Beyond “Talkers”

Whatever your position on health cost containment, narrowing the education achievement gap, fiscal sustainability, tax equity, and infrastructure development, most agree that they are issues that will shape Minnesota’s long-term future.

So, which issue did the Star Tribune prioritize above others for inclusion in its Minnesota Poll, and subsequent front page placement?

Liquor sales on Sunday.

I’m sure people have strong opinions about the relative merits of having our Sabbath on the rocks, so, okay, it deserves some coverage. At the same time, some perspective is necessary. After all, Minnesota’s future isn’t particularly dependent on the outcome of the debate. We can plan ahead on Saturday, or take a day off, and our quality of life won’t suffer so very much. That issue is only in the poll because it is conducive to comfy snap judgements. It is “approachable.”

A few McIssues in my news is fine. Fun even. But newsrooms are overdoing it. There is so much obsession with these trivial “talkers” — the term radio producers sometimes use to refer to issues that are easy for all listeners to follow — that they crowd out adequate discussion of the issues that may well, if neglected, seriously screw up our future.

Of course, there’s always been trivia and imbalance in the news. But it’s getting worse. We now know practically everything there is to know beer on Sunday, “defense of marriage,” Zygiworld, beer sales at Gopher games, abortion gotcha games, the royal wedding, and other marquee talkers. But as we are tittering about Beatrice’s bonnet, Minnesota’s schools, infrastucture, health system, safety net and middle class are teetering.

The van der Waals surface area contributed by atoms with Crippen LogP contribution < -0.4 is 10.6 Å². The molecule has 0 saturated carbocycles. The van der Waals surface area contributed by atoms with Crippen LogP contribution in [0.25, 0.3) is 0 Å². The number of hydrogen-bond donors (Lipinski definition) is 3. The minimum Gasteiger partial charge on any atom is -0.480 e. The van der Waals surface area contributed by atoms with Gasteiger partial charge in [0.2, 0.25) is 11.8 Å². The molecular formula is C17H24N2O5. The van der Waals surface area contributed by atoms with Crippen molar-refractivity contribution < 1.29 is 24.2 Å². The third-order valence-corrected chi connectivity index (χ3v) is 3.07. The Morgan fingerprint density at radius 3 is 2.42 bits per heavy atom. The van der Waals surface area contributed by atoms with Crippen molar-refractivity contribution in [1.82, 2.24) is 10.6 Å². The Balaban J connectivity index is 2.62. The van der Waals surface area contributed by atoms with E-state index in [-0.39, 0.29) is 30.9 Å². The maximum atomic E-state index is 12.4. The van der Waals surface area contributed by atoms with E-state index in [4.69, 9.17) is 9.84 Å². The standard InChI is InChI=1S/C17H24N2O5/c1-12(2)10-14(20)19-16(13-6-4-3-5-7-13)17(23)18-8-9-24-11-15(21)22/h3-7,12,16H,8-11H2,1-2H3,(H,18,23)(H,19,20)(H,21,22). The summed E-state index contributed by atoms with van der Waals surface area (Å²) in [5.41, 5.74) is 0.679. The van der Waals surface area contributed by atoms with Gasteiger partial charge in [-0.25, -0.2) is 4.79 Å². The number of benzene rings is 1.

The problem with the game of Trivial Pursuit being played out on our front pages can be summed in two words: Opportunity cost. When the Minnesota Poll is engaging Minnesotans about liquor sales on Sunday, it’s NOT engaging us on issues that will greatly impact our future.

For instance, the Minnesota Poll isn’t’ probing about things like: 1) what sacrifices will we accept to reduce medical costs; 2) which of the evidence-based policies for reducing the student achievement gap would citizens endorse, 3) would citizens be willing to give up all their tax loopholes in return for lower rates and a simpler system, and 4) do citizens want corporations to disclose their political contributions? These are but a few samples of the dozens of orphan issues being wholly or partly crowded out of the paper by a gazillion column inches per year of Trivial Pursuit.

I’m not naive about commercial pressures and reader preferences. I’m not arguing for the Star Tribune to read like an academic journal. I’m just suggesting that more often mixing in deeper content would be good for the commonweal, and good for maintaining readership with some of us who may not be quite as shallow as editors suppose.

With the Minnesota Poll, Star Tribune editors especially have a unique opportunity a few times per year to engage us rubes in some of the more impactful issues we collectively face. The right to sauce on Sundays, as deliciously rantable as it is, does not fall into that category.

- Loveland

10 Responses

  1. Raising those issues would not necessarily force the Strib into dense, academic writing. Those issues are inherently interesting. You are right that editors assume shallowness, doing a disservice to readers and abdicating their responsibility to keep readers informed. Ignorance is not shallowness. If people are ignorant, the media aren’t doing their job.